Germany: Debates and first steps by social partners towards labour market integration of refugees

Around one million asylum seekers arrived in Germany in 2015, sparking off a heated debate among politicians and social partners about their integration. 

Several asylum regulations were eased in 2015 to improve asylum seekers’ prospects to integrate smoothly into the German labour market and society. While Chancellor Merkel's position on no upper limit to the refugee inflow has been challenged by the Christian Democrats' (CDU) Bavarian sister party, the Christian Social Union (CSU), and other far-right parties, the first projections on the possible effects of this migration wave on the labour market are available.

Due to the lengthy application procedure for asylum seekers, experts predict a comparatively low rise in unemployment figures in 2016 (between 40,000 and 70,000), but a stronger one in 2017. While rising unemployment figures in the medium term are projected, the Institute for Employment Research (IAB) also highlights that the available labour force will grow by around 600,000 persons by 2018 (given that 2 million asylum seekers will enter Germany). As many applicants are young persons, the average age of the population, as well as the projected gap in the available labour population, will decrease in the future.

Occupational and language skills

The occupational and language skills of asylum seekers were also the subject of debate, as both characteristics strongly influence the integration success of migrants. In December 2015, the federal state of North Rhine-Westphalia (NRW) held an 'integration summit'. The Federal Employment Agency estimates that every third refugee of the 200,000 who entered NRW in 2015 could be qualified for a job in Germany. According to a company survey by  research institute ifo, 59% of the over 3,000 companies surveyed thought it very likely they would employ a refugee as an unskilled worker or apprentice. However, only 22% of the companies expected to be able to hire qualified labour from this pool. The ifo therefore calls for refugees and other young persons with no qualifications to be exempted from the national minimum wage (that only took effect at the beginning of 2015). Such a step would lower labour market barriers for refugees who should be allowed to work and study German at the same time. Unions, however, are firmly opposed to such a step.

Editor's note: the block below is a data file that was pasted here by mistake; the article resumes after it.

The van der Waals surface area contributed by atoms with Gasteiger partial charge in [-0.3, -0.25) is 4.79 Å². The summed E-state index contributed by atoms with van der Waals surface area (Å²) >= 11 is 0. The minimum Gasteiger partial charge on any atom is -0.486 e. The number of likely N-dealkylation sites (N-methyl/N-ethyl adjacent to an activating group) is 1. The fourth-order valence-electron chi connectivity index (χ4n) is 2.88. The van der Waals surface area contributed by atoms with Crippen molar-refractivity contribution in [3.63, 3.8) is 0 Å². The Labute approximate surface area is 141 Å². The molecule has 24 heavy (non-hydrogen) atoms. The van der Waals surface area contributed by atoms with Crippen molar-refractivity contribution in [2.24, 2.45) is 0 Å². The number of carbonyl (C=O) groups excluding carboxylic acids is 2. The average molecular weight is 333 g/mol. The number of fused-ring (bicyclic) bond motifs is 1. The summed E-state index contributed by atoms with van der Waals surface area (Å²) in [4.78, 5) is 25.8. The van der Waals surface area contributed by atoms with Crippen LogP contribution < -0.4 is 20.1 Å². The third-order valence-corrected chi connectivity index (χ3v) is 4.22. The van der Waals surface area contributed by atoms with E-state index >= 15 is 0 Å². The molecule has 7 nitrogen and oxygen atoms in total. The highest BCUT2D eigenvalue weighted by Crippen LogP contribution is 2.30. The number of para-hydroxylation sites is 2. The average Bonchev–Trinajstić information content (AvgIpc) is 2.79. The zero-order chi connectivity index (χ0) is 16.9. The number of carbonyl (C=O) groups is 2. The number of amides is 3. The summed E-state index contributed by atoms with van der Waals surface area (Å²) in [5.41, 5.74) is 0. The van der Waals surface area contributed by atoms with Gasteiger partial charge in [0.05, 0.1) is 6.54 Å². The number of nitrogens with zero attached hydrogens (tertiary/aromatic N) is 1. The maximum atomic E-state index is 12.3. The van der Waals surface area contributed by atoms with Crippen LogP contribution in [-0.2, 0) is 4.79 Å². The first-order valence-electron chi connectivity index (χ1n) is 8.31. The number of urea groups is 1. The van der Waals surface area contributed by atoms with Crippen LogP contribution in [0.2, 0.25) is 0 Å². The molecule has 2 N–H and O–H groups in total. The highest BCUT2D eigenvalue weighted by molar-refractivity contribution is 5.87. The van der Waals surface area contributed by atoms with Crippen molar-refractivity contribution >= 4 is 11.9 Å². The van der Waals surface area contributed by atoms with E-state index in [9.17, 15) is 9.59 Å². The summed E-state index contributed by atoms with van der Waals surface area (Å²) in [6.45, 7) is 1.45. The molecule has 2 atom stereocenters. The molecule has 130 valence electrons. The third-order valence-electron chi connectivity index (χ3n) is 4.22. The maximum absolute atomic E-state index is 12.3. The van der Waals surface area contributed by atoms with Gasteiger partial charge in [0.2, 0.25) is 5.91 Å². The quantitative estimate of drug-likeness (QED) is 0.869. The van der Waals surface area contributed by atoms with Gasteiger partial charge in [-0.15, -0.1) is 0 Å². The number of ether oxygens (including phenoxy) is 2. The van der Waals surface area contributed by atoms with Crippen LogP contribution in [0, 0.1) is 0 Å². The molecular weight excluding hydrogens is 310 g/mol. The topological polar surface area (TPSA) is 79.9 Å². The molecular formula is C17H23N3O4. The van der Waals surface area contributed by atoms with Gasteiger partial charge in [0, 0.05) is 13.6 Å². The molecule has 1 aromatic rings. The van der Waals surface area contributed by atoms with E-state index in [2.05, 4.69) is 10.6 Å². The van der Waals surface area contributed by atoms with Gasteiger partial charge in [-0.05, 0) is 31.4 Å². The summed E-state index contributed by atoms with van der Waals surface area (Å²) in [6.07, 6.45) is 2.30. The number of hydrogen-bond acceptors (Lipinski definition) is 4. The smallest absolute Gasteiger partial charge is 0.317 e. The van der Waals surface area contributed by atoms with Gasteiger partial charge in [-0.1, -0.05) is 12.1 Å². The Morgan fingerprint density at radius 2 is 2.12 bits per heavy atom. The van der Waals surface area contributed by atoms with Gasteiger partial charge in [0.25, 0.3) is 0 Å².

Social partners’ integration initiatives

Given the huge influx of people, social partners agree that they need to put much effort into integrating suitable refugees into vocational training and apprenticeship programmes in the upcoming year. The first efforts are already underway. Bavarian employers announced at the end of December 2015 that they would extend their refugee initiative begun in May 2015. From January 2016, suitable young refugees can apply for language support and internships, in order to prepare themselves for an apprenticeship. Employers in the metal and electrical industry in Hesse announced at the beginning of October 2015 that they would extend the application of the collective agreement for apprentices to refugees. Employers in the metal and electrical industry in Thuringia and the German Metalworkers’ Union (IG Metall) took a similar step for their collective bargaining region. German Rail (Deutsche Bahn) signed an agreement stating the intention to include and employ refugees. German Confederation of Trade Unions (DGB) and the German Confederation of Skilled Crafts (ZDH) joined forces to agree an initiative aimed at promoting the employment of refugees in the skilled trades.

 

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